LNG imports to surpass domestic production in 2 yrs
New Delhi: India's import of natural gas will surpass domestic production in two years as output from fields like Reliance Industries' KG-D6 field stagnates.
The country's imports of liquefied natural gas (LNG), which costs three times the price of domestic gas, is projected to rise exponentially over the next 2-3 years, according to latest projections made by the Oil Ministry here.
Imports of LNG or natural gas - cooled to its liquid form for ease of transporting in ships - at 39.32 million standard cubic meters a day constituted 25.5 percent of the total consumption of the fuel in India in 2011-12.
This share will rise to 41 percent in current fiscal and to 50 percent in the next, the ministry's projections showed.
In 2012-13, domestic natural gas production is estimated to be around 104 mmscmd, down from 114.90 mmscmd in the previous fiscal primarily because KG-D6 output has slipped to 23 mmscmd from over 30 mmscmd last year.
In current fiscal, LNG imports will jump to 73 mmscmd and are projected to further rise to 105 mmscmd in 2013-14, equalling the domestic gas production of that year.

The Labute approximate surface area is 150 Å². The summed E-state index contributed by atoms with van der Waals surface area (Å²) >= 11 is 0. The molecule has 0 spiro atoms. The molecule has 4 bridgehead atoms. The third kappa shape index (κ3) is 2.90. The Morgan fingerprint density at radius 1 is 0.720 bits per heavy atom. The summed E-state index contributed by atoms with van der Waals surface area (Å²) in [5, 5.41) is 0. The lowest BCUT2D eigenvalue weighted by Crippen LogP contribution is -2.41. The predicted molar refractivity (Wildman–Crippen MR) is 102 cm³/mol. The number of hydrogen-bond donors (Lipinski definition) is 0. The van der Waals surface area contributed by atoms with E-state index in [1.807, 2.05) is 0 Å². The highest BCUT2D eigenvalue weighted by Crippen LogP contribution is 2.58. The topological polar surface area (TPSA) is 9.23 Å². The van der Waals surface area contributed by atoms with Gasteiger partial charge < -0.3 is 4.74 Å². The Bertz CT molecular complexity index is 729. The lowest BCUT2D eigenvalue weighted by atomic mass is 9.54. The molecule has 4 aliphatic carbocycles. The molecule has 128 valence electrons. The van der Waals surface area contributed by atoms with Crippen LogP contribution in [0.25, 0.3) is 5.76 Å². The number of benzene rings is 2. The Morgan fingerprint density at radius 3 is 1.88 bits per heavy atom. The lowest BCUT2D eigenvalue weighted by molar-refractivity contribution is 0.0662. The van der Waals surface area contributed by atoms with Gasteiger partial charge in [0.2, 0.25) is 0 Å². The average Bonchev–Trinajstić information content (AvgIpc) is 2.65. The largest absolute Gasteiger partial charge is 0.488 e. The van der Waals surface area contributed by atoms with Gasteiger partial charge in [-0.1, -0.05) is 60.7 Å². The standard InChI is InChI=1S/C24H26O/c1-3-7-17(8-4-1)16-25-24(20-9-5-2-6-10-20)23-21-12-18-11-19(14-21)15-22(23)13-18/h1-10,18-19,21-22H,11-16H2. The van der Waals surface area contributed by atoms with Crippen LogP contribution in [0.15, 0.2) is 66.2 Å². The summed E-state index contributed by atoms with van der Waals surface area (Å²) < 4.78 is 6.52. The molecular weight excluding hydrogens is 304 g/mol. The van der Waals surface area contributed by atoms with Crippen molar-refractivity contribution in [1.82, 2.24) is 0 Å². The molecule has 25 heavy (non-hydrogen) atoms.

In 2014-15, imports at 115 mmscmd will surpass domestic production of 113 mmscmd, the ministry estimates said.
For a nation whose current account deficit is already battered by 79 percent reliance on imports for meeting oil needs, higher share of LNG is not be a good news.
Industry officials said the domestic output has stagnated in absence of remunerative prices.
UK's BP Plc, which partners RIL in the flagging KG-D6 gas block and other gas discovery areas, recently wrote to Oil Minister M Veerappa Moily saying around 5 trillion cubic feet of discoveries in KG-D6 and
NEC-25 block in Mahanadi basin can be developed on price clarity.
The reserves RIL-BP has are more than the remaining resource in state-owned Oil and Natural Gas Corp's fields.
Majority of domestic natural gas is priced at USD 4.2 per million British thermal unit which is one-third the price at which LNG is imported by Petronet LNG Ltd and other firms.
The government has been resisting revising the domestic prices fearing its impact on power tariffs and fertiliser cost even as KG-D6 output has plummeted to less than half to 24 mmscmd.
Industry officials said that the world over countries have raised price for domestic produce.
Last week, Argentina trippled wellhead price for new natural gas production to USD 7.50 per mmBtu.
The South American nation too imported LNG at up to USD 15 per mmBtu rate, quite similar to the position in India.
Neighbouring Pakistan too has announced a new exploration policy giving price of USD 7 for shallow water finds, USD 8 for deepsea discoveries and USD 9 for ultradeep exploration.
China too has offered subsidises to energy companies who develop the nation's shale-gas resources.
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